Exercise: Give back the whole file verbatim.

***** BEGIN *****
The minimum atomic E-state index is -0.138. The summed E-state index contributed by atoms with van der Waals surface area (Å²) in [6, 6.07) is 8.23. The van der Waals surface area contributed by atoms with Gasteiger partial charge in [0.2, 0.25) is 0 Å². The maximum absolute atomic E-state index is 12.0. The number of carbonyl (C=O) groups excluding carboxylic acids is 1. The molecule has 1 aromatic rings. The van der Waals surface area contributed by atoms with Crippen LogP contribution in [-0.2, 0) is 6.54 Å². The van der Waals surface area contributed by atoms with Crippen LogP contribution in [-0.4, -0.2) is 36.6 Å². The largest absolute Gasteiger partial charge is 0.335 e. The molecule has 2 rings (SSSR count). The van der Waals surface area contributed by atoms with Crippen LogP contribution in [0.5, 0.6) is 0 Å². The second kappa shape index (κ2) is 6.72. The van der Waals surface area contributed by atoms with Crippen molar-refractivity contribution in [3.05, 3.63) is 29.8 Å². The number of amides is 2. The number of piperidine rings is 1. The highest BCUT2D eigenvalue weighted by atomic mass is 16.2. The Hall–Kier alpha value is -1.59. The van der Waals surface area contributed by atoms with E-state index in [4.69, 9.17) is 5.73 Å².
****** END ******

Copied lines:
The minimum atomic E-state index is -0.138. The summed E-state index contributed by atoms with van der Waals surface area (Å²) in [6, 6.07) is 8.23. The van der Waals surface area contributed by atoms with Gasteiger partial charge in [0.2, 0.25) is 0 Å². The maximum absolute atomic E-state index is 12.0. The number of carbonyl (C=O) groups excluding carboxylic acids is 1. The molecule has 1 aromatic rings. The van der Waals surface area contributed by atoms with Crippen LogP contribution in [-0.2, 0) is 6.54 Å². The van der Waals surface area contributed by atoms with Crippen LogP contribution in [-0.4, -0.2) is 36.6 Å². The largest absolute Gasteiger partial charge is 0.335 e. The molecule has 2 rings (SSSR count). The van der Waals surface area contributed by atoms with Crippen LogP contribution in [0.5, 0.6) is 0 Å². The second kappa shape index (κ2) is 6.72. The van der Waals surface area contributed by atoms with Crippen molar-refractivity contribution in [3.05, 3.63) is 29.8 Å². The number of amides is 2. The number of piperidine rings is 1. The highest BCUT2D eigenvalue weighted by atomic mass is 16.2. The Hall–Kier alpha value is -1.59. The van der Waals surface area contributed by atoms with E-state index in [4.69, 9.17) is 5.73 Å².